The women working here have bigger dreams now. They hope to expand the business and provide employment opportunities to more women in the area.

After attending training, Sopa found a job she liked, and she is still available to Methayan, who stays with other family members at home a 10-minute walk away. She attends to his needs in the morning, goes home at lunch time to feed him and then returns home before dark. Sopa makes US$110 a month, and she can earn more if she weaves more pieces. With her income, she’s able to support herself and her son.

“It was devastating to lose my husband,” she says. “I lost all my hopes. I was suffering for months without doing anything. This job brought me some hope. Also, spending time with other women in the community here has helped me to forget about my problems. Now I want to educate my child and ensure a good future for him.”

Weaving a New Life in Uganda

By Sharon Ishimwe, ChildFund Uganda

As we prepare to celebrate International Women’s Day on March 8, our posts for the remainder of the week are dedicated to the amazing girls and women we’ve encountered in ChildFund-supported communities. We honor their struggles and cheer their successes.

Ugandan woman at shop

Justine once struggled to feed her family.

Without an education, Ugandan mother Justine could only dream of being employed. Her family of five depended entirely on her husband’s income from driving people on his motorcycle. And yet, his income was too low to cover all their needs: food, medical care, clothing, housing and the children’s education.

When Justine heard about ChildFund in 2007, she enrolled her daughter, who soon received a sponsor. For Justine’s family, this was the beginning of a new life.

woman at sewing machine

Learning to sew has brought income and opportunity.

An opportunity arose through ChildFund and a local partner organization for Justine to learn how to make clothes. “I knew it was my opportunity to acquire a skill that would get me out of my helplessness,” she says. After the training, Justine received sewing machines, which have helped her family’s income.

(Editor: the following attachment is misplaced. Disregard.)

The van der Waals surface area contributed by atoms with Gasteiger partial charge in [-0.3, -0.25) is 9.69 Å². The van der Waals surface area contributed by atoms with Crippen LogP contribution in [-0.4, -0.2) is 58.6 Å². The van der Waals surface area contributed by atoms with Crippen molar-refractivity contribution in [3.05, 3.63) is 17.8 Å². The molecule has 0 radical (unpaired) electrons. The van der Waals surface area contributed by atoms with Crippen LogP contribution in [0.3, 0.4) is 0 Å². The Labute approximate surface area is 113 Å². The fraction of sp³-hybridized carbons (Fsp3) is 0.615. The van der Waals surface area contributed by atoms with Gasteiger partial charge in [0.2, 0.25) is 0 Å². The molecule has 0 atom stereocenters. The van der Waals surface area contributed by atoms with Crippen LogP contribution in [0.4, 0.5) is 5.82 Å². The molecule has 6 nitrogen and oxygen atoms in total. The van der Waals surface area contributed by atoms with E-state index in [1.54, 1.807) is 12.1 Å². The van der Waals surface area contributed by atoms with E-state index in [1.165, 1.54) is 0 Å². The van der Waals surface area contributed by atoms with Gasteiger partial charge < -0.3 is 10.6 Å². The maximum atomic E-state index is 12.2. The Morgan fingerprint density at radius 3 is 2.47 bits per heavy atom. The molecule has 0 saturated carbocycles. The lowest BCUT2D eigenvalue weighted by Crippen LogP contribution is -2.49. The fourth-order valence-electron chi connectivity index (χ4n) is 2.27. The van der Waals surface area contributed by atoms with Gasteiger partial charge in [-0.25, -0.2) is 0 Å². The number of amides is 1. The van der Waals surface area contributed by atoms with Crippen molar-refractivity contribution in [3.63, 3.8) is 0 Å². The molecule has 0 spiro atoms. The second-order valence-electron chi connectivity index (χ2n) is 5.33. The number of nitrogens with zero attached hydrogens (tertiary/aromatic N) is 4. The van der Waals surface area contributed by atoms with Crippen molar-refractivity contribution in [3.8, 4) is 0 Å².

The mother of three now makes a living by sewing sweaters and school uniforms that she sells in her shop, as well as training other women to sew.

womand displays clothing at shop

Justine makes and sells children’s school uniforms at her roadside shop.

“In the beginning, I made the sweaters and sold them from my house, but I had very few buyers,” she recalls. “So I was determined to save and get a shop by the roadside, which has enabled me to sell more.”

The income from her shop has helped Justine’s family pay school fees and also have enough money left over for a plot of land and construction materials to build their own house. Justine has also helped her husband buy two more motorbikes, which he rents to other drivers and has increased the family’s income. She is the chairperson of the local home visitors committee, a program that sends volunteers to the homes of ChildFund-enrolled children to make sure they are healthy, studying and happy. As chairperson, Justine mobilizes and leads the team.

“ChildFund’s impact on my life is more than just my financial independence,” Justine says. “ChildFund has given me a confidence I would never have known. I can now comfortably speak before many people. I’m also able to relate to people better and with ease, which wasn’t the case before. Most of all, I now share ideas with my husband, which has enabled my family’s progress.”

We Commit to Protecting Children on World Day of Social Justice

By Meg Carter, Sponsorship Communications Specialist

In 2007, the United Nations declared Feb. 20 World Day of Social Justice, formally recognizing centuries of civic- and faith-based movements aimed at improving the lives of the oppressed.

In the 1840s, the Jesuit theologian Luigi Taparelli, influenced by the 13th-century writings of Thomas Aquinas (who himself studied the philosophy of an ancient Greek named Aristotle) coined the phrase social justice.

Children studying-lprAlthough the concept of social justice is not new, its impact on U.S. foreign policy and foreign aid became more prominent in the second half of the 20th century. ChildFund didn’t wait for formal theories of development assistance. This fall we will celebrate 75 years of social justice in action, beginning with the aiding of war orphans in China and extending our circle of care to vulnerable children in 31 countries throughout the world.

According to the U.N., the pursuit of social justice is at the core of human development. Social justice promotes gender equality and the rights of indigenous peoples and migrants. It removes barriers of gender, age, race, ethnicity, religion, culture and disability. It eradicates poverty, promotes full employment and supports opportunity for all people, particularly when accomplished with an eye to sustainability.